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The Tufts Daily
Where you read it first | Saturday, April 20, 2024

With Tufts Medical Center name change, MBTA may run into significant expenses

Despite plans to extend the T's Green Line to Tufts' campus by 2014, the next T stop to bear the university's name will actually be on the Orange Line.

The station in question is not new at all, but its name is: After the Tufts-New England Medical Center (NEMC) dropped the "New England" from its title in March, the current "New England Medical Center" T stop will soon change its name to reflect this, switching to the "Tufts Medical Center" station.

The hospital made the moniker switch in order to highlight the "exceptional partnership [that the hospital] has with Tufts University," the hospital's President and CEO Ellen Zane told the Daily in March.

Although the process of renaming the station may seem simple, the name change will come at a heavy cost to the Massachusetts Bay Transportation Authority (MBTA), according to Daniel Grabauskas, the MBTA's general manager.

In addition to changing all references to the NEMC name on the walls of the station, every "spider," or system, map in the entire T system will have to be reprinted to reflect the hospital's new name.

"There are over 600 spider maps in the system," Grabauskas told the Daily. These maps can be found in nearly every T stop and on trains. Furthermore, there are numerous tourist maps in the Boston area that now display the incorrect station name.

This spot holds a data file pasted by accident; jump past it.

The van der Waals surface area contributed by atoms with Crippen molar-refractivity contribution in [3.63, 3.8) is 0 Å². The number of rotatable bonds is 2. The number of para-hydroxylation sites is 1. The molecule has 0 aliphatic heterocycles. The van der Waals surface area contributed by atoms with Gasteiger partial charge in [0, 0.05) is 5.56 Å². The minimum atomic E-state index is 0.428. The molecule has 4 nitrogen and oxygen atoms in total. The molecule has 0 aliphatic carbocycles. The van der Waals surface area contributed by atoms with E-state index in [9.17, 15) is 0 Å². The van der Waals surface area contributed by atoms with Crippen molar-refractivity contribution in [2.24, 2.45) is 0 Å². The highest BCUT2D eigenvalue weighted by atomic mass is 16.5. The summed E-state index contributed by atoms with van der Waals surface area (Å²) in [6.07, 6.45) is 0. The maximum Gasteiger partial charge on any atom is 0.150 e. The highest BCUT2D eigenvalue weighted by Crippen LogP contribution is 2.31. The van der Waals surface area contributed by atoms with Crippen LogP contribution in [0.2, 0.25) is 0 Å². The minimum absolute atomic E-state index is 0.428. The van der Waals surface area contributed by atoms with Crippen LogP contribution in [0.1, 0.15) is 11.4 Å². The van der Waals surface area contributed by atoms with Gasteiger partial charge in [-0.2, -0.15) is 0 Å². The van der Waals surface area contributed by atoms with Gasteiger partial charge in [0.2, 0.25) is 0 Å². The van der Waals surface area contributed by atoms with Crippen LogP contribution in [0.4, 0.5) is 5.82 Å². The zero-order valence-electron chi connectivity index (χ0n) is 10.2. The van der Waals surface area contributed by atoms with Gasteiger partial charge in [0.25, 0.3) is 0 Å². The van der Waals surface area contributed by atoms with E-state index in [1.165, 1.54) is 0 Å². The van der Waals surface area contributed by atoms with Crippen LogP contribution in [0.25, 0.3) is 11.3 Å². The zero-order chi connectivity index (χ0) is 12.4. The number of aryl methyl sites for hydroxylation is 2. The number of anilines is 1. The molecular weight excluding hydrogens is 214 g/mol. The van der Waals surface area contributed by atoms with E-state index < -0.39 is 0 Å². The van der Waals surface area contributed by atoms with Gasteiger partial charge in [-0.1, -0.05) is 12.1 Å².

Grabauskas said that the process of changing the name of the station is not only costly; it also takes time. "We will eventually recognize the name change, [but] it's a process that takes a year," he said. Although he did not have an exact cost estimate, he said the price is "pretty significant."

The medical center, however, is planning to help the MBTA finance the project. "We are going to be working with the MBTA ... we are aware that we both need to partner on [the project]," said Julie Jette, a spokesperson for the hospital. "We appreciate that this is a process that the MBTA will have to go through."

Jette said no plans have been formulated regarding how the hospital will help the MBTA. "We haven't gotten as far as logistics yet," she said.

It is likely that the station's new name will be gradually phased in, and the name will be changed as maps and signs are replaced.

Jette stated that changing the name of the T station will help with the hospital's re-branding campaign, a $1.5-million project to get the word out that the old Tufts-NEMC is now the Tufts Medical Center and to promote the hospital's affiliation with Tufts.

"The change in the name of an institution as old and as cherished as ours is a major undertaking, so any way that the name can be reinforced will help," she said.

Although the Tufts Medical Center is not a formal part of Tufts University, it is the chief teaching hospital of the Tufts Medical School.

Tufts and several other Boston medical institutions founded NEMC in 1930. The Tufts name was tacked on in 1968 to form Tufts-NEMC, and plans in the 1970s even called for the hospital to be institutionally integrated into Tufts, but those plans fell through.

The NEMC T stop opened in 1987.